Sunday, November 7, 2010

Psychologist “honored” on toilet paper

Every introduction to psychology text of the last 50 years explains the groundbreaking work of John Ridley Stroop who, for his doctoral dissertation in 1933, described the phenomena of cognitive interference. First published in 1935, Stoop showed that the human brain has a tendency to be “tricked” and that this tendency is measurable.

In Stroop’s experiment, subjects were shown words that were printed in color. When the ink color did not match the word, the subject tended to read the word incorrectly.

For example, if you are asked to name the ink color of the following words:
Your confusion when answering the question of color is noticeable while your brain sorts out the printed word “red” from the color “green.”

Cognitive tests based on Stroop’s work are still used today. The amount of time it takes to answer the question of ink color versus written printed word can be used as a measure of mental fitness. As our society ages, this non invasive mental evaluation is being used increasingly as part of mental status exams.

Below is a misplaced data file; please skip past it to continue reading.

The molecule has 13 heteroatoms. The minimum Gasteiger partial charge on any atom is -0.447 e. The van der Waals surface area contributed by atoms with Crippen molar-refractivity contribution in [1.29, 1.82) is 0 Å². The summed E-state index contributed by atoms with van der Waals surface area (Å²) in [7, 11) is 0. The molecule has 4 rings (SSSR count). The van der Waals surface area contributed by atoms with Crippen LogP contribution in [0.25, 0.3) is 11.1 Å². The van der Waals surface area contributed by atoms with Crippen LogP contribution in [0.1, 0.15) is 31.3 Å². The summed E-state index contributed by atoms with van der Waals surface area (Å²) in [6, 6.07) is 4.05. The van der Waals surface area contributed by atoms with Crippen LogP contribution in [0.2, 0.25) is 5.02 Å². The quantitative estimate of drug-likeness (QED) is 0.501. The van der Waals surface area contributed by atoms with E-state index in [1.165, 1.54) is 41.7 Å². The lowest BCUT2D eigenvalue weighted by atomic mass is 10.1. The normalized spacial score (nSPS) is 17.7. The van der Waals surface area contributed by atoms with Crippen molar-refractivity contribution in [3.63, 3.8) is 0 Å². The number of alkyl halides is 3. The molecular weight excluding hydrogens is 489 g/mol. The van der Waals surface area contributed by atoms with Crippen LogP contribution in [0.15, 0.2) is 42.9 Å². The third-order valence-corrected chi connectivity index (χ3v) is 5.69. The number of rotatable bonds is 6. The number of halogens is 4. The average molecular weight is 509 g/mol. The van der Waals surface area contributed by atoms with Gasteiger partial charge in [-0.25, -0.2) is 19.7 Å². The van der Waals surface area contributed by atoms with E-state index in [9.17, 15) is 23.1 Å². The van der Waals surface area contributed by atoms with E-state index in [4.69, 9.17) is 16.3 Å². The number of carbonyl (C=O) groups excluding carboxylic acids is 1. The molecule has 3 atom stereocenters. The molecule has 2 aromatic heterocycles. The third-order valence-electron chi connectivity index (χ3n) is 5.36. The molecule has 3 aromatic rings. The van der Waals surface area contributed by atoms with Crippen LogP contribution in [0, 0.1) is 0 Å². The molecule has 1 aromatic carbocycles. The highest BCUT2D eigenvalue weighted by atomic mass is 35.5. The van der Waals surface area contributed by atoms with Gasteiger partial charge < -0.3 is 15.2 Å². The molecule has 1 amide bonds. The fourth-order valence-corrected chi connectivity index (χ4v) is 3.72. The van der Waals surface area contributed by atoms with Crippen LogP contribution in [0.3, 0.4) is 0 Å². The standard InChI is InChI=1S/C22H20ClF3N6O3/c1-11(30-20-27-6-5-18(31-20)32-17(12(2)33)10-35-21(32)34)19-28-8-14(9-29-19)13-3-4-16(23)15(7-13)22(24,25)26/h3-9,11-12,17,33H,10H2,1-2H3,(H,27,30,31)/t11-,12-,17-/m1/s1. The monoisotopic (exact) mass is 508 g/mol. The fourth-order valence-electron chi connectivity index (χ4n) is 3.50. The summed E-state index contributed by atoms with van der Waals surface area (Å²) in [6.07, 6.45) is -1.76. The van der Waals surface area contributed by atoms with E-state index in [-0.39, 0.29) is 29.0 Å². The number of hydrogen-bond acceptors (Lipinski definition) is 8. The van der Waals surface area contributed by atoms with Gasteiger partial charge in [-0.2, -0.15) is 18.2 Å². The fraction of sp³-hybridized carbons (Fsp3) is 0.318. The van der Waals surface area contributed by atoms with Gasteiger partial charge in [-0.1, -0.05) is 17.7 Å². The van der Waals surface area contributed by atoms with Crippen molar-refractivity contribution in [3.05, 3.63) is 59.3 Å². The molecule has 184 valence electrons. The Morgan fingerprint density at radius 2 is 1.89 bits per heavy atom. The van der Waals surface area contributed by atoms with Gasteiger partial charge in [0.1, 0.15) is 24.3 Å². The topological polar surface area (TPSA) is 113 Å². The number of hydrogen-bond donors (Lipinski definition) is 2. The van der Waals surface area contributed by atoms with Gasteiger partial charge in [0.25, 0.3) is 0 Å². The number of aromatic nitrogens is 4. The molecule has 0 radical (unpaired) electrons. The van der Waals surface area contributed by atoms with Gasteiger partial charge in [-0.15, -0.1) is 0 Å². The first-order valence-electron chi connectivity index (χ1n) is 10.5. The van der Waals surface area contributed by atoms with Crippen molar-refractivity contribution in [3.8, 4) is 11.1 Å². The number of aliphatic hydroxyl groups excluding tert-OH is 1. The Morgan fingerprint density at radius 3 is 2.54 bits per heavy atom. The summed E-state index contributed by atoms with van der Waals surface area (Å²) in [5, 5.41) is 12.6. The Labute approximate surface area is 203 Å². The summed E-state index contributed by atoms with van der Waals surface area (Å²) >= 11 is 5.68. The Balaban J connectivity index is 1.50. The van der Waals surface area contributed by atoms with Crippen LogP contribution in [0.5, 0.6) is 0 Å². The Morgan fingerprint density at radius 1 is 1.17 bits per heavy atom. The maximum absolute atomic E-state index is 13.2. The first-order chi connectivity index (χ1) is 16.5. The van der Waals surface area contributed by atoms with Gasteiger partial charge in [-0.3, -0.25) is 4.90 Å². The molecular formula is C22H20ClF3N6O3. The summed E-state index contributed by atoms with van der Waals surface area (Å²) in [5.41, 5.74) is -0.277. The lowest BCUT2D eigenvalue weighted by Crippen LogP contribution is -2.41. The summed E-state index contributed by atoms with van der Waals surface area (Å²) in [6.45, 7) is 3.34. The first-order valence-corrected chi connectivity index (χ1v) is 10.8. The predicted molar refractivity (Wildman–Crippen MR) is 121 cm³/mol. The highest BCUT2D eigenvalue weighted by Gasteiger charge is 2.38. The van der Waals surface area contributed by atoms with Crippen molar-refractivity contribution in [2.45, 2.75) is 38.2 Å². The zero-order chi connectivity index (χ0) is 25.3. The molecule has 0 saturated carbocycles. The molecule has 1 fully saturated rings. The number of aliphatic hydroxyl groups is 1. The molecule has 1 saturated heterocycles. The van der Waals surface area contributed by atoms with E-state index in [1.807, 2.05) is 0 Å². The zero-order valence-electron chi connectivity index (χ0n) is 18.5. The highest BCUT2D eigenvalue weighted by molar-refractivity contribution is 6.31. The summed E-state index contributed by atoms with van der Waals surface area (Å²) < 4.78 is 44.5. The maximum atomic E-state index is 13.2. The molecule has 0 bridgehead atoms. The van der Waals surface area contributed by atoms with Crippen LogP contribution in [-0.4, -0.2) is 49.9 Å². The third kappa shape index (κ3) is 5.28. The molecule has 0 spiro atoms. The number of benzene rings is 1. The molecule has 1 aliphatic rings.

On the assumption that mental exercises can help stave off mental aliments, game manufacturers have incorporated Stroop’s research in to modern electronic games. Nintendo sells "Brain Age" with the slogan "Train your brain in minutes a day!" It features a version a Stroop test.

A novelty company in England has added the Stroop test to toilet paper called, Mind Trainer Toilet Paper. Their slogan is “Train your brain as you drain."

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